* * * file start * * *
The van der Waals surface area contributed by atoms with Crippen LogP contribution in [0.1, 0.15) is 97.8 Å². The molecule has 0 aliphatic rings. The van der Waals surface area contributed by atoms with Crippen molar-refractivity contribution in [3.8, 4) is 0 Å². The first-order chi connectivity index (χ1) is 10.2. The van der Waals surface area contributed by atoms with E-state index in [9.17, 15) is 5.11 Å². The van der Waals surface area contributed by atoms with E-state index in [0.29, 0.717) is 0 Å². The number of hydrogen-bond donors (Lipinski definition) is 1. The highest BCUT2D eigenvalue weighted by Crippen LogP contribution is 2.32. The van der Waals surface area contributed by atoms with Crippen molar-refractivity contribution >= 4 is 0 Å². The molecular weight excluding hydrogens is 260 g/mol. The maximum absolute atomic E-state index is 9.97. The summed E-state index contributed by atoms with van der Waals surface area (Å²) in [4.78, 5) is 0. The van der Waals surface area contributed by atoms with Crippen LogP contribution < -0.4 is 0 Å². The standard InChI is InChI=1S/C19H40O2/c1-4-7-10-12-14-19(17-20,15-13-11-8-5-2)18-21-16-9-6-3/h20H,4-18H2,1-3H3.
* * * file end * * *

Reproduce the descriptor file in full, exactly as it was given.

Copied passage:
The van der Waals surface area contributed by atoms with Crippen LogP contribution in [0.1, 0.15) is 97.8 Å². The molecule has 0 aliphatic rings. The van der Waals surface area contributed by atoms with Crippen molar-refractivity contribution in [3.8, 4) is 0 Å². The first-order chi connectivity index (χ1) is 10.2. The van der Waals surface area contributed by atoms with E-state index in [9.17, 15) is 5.11 Å². The van der Waals surface area contributed by atoms with E-state index in [0.29, 0.717) is 0 Å². The number of hydrogen-bond donors (Lipinski definition) is 1. The highest BCUT2D eigenvalue weighted by Crippen LogP contribution is 2.32. The van der Waals surface area contributed by atoms with Crippen molar-refractivity contribution >= 4 is 0 Å². The molecular weight excluding hydrogens is 260 g/mol. The maximum absolute atomic E-state index is 9.97. The summed E-state index contributed by atoms with van der Waals surface area (Å²) in [4.78, 5) is 0. The van der Waals surface area contributed by atoms with Crippen LogP contribution < -0.4 is 0 Å². The standard InChI is InChI=1S/C19H40O2/c1-4-7-10-12-14-19(17-20,15-13-11-8-5-2)18-21-16-9-6-3/h20H,4-18H2,1-3H3.